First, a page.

The battles of the Eastern Front, with the possible exceptions of Moscow, Leningrad, Stalingrad and Kursk, receive less attention in the West than their importance warrants, and Budapest is perhaps now more remembered either for the 1956 uprising or else nowadays as a place for British stag and hen parties to visit. Yet in the winter of 1944-45 the capital city of Hungary was subject to a 100-day siege that caused massive destruction and something in the region of 200-300,000 casualties. Half of the defenders' casualties were civilians, while half of all Soviet soldiers killed in Hungary died fighting in the siege.
Dr Ungváry has written a detailed and well documented yet at the same time gripping and readable account of what became known as "the second Stalingrad". The end of Communist Party hegemony in Hungary has allowed both sides of the story to be told, including some unpalatable facts about the Soviet liberation. But this is to get ahead of the story.
The background to the siege lays in the importance of Hungary as an ally, or at least supplier of war material, to the Third Reich. Whilst the country's commitment to Hitler's anti-Bolshevik crusade had never been great, Hitler could not tolerate the Hungarians under the wily Admiral Horthy from sliding into formal neutrality or worse still alliance with the Allies or Soviets. For this reason the Germans occupied Hungary in March 1944, and in the autumn deposed Horthy and put the extreme Ferencs Szalasi, leader of the quasi-fascist Arrow Cross party, in place. The situation had partly been brought about by Romania's defection to the Soviet side and the massing of Soviets and Romanians on Hungarian soil - the Hungarians and Romanians were in fact bitter rivals and had old scores to settle with each other. At the same time the rabid race policy of the Nazis grasped its opportunity to destroy the Jews in Hungary as they had done in other countries, and while Eichmann was to flee the country before the Red Army, the Arrow Cross proved willing and eager to continue his deadly anti-Semitic policies. Hitler nevertheless wanted to hold Hungary for its resources if not for its combat potential and saw Budapest as a way of tying down Soviet forces. The attempts by the German forces outside to reach the beleaguered city were made not to relieve and extricate the garrison but to pour more men and weapons into it. In the event, all three efforts failed (the last narrowly) and the German commander failed to order a breakout in time, like his successor von Paulus at Stalingrad. Stalin himself was no less cynically committed to achieving the prize of taking the city as a means of enhancing Soviet prestige, particularly vis-à-vis the Western allies, and at one point ordered Malinovsky in the autumn to take the city within five days. When the stunned Malinovsky asked whether this meant five days to prepare the offensive, Stalin told him he meant five days to actually take the city itself, beginning on the morrow, and then put the phone down on him.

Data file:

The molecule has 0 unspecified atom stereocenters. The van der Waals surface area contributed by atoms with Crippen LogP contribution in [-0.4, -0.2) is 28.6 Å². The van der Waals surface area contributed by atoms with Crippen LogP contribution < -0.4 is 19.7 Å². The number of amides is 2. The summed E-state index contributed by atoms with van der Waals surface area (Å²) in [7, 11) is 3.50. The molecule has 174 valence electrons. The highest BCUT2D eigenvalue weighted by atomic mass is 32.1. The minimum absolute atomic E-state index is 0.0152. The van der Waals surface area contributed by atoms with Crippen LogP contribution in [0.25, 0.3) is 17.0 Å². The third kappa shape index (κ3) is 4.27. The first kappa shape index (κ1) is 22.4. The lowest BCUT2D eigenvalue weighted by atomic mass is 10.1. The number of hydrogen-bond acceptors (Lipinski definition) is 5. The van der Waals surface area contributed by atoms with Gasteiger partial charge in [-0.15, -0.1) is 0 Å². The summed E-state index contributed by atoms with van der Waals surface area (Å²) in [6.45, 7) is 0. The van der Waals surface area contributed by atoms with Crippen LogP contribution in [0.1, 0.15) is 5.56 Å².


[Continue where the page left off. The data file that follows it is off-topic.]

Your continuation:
Thus the tragedy of Budapest was put into motion. Eager to please Stalin, Malinovsky launched a series of improvised and bloody offensives, expensive in lives and materiel, that nevertheless brought the Red Army to the gates. Yet the most successful attacks were carried out from the west by Soviet forces, causing the encirclement of Budapest by December. For his part Hitler had no intention in giving up the city nor of allowing the defenders, some of whom were first-class units, to escape. The Hungarians themselves, placed under the command of General Pfeffer-Wildbruch (a "political general" in the words of the German commander Balck), had little say in the defence of the city, and the Germans generally treated their brothers-in-arms with an attitude ranging from terseness to contempt. The city itself was divided into factions from the far-Right Arrow Cross to Hungarian communists who carried out attacks on Arrow Cross units and headquarters, while individual members of the Hungarian officer corps vacillated between the Red Army and the Wehrmacht.